This was a seen as a huge motivator for the series. The second came on June 1, 2013 in game 1 of the Eastern Conference Finals. He and Evgeni Malkin began squaring off at center ice leading to Malkin knocking off Patrice's helmet before they both threw off their gloves to fight. The two continued to throw blows even while referees attempted to separate them.

On May 6, 2011, Patrice was once again concussed after a hit from Claude Giroux in game 4 of the second round in the 2011 playoffs. It is believed to be a mild concussion that kept him out of the beginning of the 3rd round of the playoffs.

On June 1, 2011 with the Boston Bruins, Alex Burrows allegedly bit Patrice's finger. No penalty was called and the league did not fine or suspend Burrows because the alleged bite was not supported by any evidence except video of Burrows biting Patrice's glove while his hand was still inside it and bite marks on his finger.

On June 15, 2011, Patrice became the 26th member of Triple Gold Club with the Bruins when they won the Stanley Cup. He scored two goals in Game 7 of the series, including the game (and series) winner. On the Stanley Cup, he is listed by his birth name, Patrice Bergeron-Cleary.

After the close of the 2012 NHL playoffs, even with the Bruins team eliminated in the first round by the Washington Capitals, Patrice's constant defensive efforts on the ice earned him the Frank J. Selke Trophy as the NHL's top defensive forward for the entire 2011–12 NHL season.

After finishing 2nd in Selke Trophy voting for the shortened 2013 season, Patrice turned in a heroic playoff performance which included the tying and game winning goals against the Toronto Maple Leafs in Game 7 of Round 1 and the OT winner in Game 3 of the Eastern Conference Finals against the Pittsburgh Penguins.

Patrice also became renowned in the hockey world for displaying his toughness when in the 2013 Stanley Cup Finals, he played through a punctured lung, separated shoulder and a broken nose.

On July 12, 2013, the Bruins re-signed Patrice to an eight-year contract extension worth $52,000,000 ($6,500,000 per year). On December 21, 2013, Patrice fought for the first time in the regular season in his career against Tyler Myers of the Buffalo Sabres.

International PlayEdit

Medal record
Ice hockey
Competitor for Flag of Canada.svg Canada
Winter Olympics
Gold 2010 Vancouver Team
World Championships
Gold 2004 Czech Republic Team
World Junior Championships
Gold 2005 Grand Forks Team
Spengler Cup
Gold 2012 Team Canada Team

Following his rookie season in the NHL, Patrice was selected to play for Team Canada at the 2004 World Championships in Prague, Czech Republic. He notched one goal in his international debut and won his first gold medal with Canada. The following year, Patrice was chosen to the Canadian national junior team for the 2005 World Junior Championships in North Dakota.

Patrice was lent to the team from the Providence Bruins of the AHL, where he was playing due to the NHL lockout. He was eligible for the World Juniors the previous year, as well, but he was not lent to the national team because he was playing in the NHL.

Patrice finished the tournament with five goals and eight assists totalling 13 points over six games, while playing on a line with Sidney Crosby and Corey Perry.

Patrice scored a goal in Canada's 6–1 gold medal victory over Russia. Bergeron finished the tournament as the leading scorer to earn MVP and All-Star team honours. By helping Canada win gold at the tournament, he became the first player to win a men's gold medal before winning at the junior level.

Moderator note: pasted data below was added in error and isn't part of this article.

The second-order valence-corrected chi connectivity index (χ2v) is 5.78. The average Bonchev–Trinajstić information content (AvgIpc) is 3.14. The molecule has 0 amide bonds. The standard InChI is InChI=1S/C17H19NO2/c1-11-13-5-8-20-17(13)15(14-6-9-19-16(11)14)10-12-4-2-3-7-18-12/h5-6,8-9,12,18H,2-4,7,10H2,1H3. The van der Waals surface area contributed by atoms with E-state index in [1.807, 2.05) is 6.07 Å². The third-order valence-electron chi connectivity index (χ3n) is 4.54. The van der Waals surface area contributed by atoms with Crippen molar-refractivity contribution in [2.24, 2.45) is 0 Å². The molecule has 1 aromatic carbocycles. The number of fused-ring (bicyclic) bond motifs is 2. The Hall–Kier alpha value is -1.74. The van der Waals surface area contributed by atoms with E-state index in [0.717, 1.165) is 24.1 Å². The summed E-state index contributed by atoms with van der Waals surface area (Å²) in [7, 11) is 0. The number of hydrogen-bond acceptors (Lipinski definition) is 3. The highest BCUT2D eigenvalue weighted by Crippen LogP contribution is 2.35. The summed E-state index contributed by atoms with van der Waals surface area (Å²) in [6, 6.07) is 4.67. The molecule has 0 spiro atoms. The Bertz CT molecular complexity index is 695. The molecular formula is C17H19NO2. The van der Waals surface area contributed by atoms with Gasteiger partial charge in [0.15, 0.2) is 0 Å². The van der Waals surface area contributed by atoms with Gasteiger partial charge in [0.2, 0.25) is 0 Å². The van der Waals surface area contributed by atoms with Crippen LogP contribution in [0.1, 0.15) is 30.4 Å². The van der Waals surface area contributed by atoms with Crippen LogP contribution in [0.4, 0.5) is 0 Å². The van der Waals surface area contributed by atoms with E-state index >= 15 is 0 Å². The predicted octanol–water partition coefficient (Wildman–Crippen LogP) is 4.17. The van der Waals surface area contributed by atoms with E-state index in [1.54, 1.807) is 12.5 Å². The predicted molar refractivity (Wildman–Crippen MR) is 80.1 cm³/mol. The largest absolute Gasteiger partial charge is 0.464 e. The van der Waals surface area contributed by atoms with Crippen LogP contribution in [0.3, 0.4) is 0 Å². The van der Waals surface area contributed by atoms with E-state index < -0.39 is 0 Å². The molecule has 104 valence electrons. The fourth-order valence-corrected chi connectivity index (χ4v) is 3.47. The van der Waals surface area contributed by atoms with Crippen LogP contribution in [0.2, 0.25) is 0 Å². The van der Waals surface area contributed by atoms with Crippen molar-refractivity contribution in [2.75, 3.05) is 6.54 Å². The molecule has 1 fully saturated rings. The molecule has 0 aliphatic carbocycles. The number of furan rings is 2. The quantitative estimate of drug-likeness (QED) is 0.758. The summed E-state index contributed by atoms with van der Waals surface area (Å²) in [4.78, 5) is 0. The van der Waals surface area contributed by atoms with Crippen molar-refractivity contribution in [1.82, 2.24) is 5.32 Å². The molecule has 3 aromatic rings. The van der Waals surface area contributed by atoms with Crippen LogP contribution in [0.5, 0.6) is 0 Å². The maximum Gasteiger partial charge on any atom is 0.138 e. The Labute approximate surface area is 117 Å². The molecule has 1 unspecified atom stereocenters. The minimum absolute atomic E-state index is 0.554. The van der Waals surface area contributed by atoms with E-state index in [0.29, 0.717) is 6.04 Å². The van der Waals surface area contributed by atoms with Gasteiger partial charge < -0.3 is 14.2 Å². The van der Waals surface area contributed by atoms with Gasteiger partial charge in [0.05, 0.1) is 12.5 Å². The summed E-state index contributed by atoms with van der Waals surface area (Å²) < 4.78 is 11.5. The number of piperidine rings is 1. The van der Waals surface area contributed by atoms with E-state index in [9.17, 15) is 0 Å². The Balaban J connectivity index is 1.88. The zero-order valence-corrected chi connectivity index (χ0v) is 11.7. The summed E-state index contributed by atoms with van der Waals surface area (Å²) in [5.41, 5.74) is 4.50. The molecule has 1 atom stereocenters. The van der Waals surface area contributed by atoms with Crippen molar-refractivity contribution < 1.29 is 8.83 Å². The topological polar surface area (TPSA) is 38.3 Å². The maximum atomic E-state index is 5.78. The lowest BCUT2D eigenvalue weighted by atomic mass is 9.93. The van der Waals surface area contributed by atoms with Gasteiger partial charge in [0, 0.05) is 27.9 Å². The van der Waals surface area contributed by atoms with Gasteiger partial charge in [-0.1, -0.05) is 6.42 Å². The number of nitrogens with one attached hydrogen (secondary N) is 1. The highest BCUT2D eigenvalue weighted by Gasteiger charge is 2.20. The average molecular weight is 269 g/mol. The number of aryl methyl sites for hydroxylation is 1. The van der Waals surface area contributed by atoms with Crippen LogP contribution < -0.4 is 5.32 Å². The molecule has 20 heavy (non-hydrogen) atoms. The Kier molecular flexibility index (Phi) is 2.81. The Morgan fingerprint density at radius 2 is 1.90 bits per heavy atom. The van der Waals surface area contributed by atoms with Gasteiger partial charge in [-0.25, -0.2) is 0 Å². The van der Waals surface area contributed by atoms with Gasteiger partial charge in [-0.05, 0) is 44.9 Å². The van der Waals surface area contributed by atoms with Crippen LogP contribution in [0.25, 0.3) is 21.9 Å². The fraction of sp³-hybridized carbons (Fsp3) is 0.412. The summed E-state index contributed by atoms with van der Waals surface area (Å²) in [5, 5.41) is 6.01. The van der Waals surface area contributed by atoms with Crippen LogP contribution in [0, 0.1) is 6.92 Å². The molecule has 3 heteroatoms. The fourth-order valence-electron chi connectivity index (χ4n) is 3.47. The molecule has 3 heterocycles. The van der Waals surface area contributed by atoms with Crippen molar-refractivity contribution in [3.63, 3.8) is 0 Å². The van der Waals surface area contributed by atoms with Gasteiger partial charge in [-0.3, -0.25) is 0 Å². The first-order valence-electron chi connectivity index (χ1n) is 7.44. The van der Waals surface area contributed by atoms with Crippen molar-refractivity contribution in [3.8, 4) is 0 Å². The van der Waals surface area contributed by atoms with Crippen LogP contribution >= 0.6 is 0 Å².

Patrice made his second appearance at the World Championships in 2006 and was reunited on a line with World Junior teammate Sidney Crosby to whom he finished second in tournament scoring with 14 points.

Patrice was once again invited to play for Canada in the 2007 World Championships. He declined, citing that he wanted to recover from injuries suffered during the NHL season.

On December 30, 2009, Patrice was selected to play for Team Canada for the 2010 Winter Olympics in Vancouver. He was the only player selected who did not receive an invitation to the selection camp earlier in the summer.

Many commentators predicted Patrice would play on a line with Crosby due to his previous experience with him at the World Juniors and World Championships but he ended up as the 13th forward due to a groin injury obtained in Canada's first game. He played primarily on the penalty kill and in defensive-zone faceoffs.

During the 2012-13 NHL Lockout, Patrice competed for Canada at the 2013 Spengler Cup, along with teammate at the time Tyler Seguin. Canada took gold in the event, and Bergeron scored the first goal in the first minute of a 7-2 Canada rout over HC Davos, and added three assists.

Career StatisticsEdit

Regular Season & PlayoffsEdit

    Regular season   Playoffs
Season Team League GP G A Pts PIM +/- GP G A Pts PIM +/-
2000–01 Sainte-Foy Gouveneurs QMAAA 5 1 2 3 0
2001–02 Séminaire St-François Blizzard QMAAA 38 25 37 62 18
2001–02 Acadie-Bathurst Titan QMJHL 4 0 1 1 0 1
2002–03 Acadie-Bathurst Titan QMJHL 70 23 50 73 62 27 11 6 7 15 6 8
2003–04 Boston Bruins NHL 71 16 23 39 22 5 7 1 3 4 0 5
2004–05 Providence Bruins AHL 68 21 40 61 59 2 16 5 7 12 4
2005–06 Boston Bruins NHL 81 31 42 73 22 3
2006–07 Boston Bruins NHL 77 22 48 70 26 -28
2007–08 Boston Bruins NHL 10 3 4 7 2 2
2008–09 Boston Bruins NHL 64 8 31 39 2 16 11 0 5 5 11 3
2009–10 Boston Bruins NHL 73 19 33 52 28 6 13 4 7 11 2 4
2010–11 Boston Bruins NHL 80 22 35 57 26 20 23 6 14 20 28 15
2011–12 Boston Bruins NHL 81 22 42 64 20 36 7 0 2 2 8 0
2012–13 HC Lugano NLA 21 11 18 29 8 6
2012–13 Boston Bruins NHL 42 10 22 32 18 24 22 9 6 15 13 2
NHL totals 579 153 280 433 180 70 83 20 37 57 62 28

International StatisticsEdit


Year Team Event   GP G A Pts PIM +/-
2004 Canada WC 9 1 0 1 4 -1
2005 Canada WJC 6 5 8 13 6 5
2006 Canada WC 9 6 8 14 2 5
2010 Canada Oly 7 0 1 1 2 -2
2012 Canada Spengler Cup 4 1 4 5 4 2
World Championship Totals 18 7 8 15 6 4
World Junior Championship Totals 6 5 8 13 6 5
Olympics Totals 7 0 1 1 2 -2
Spengler Cup Totals 4 1 4 5 4 2
Total International 31 12 17 29 14 7

Awards & AchievementsEdit

  • 2003–04: Played in the YoungStars Game (NHL)
  • 2004 IIHF World Ice Hockey Championships: World Ice Hockey gold
  • 2005 IIHF World U20 Championships: World Ice Hockey gold, MVP and All-Star Team
  • 2010 Winter Olympics: Olympic gold
  • 2010–11: Won Stanley Cup with Boston Bruins (he became 26th member of the Triple Gold Club)
  • 2011-12: Won NHL Plus-Minus Award
  • 2011-12: Won Frank J. Selke Trophy
  • 2012 Spengler Cup: Won with Team Canada
  • 2012–13: Won King Clancy Memorial Trophy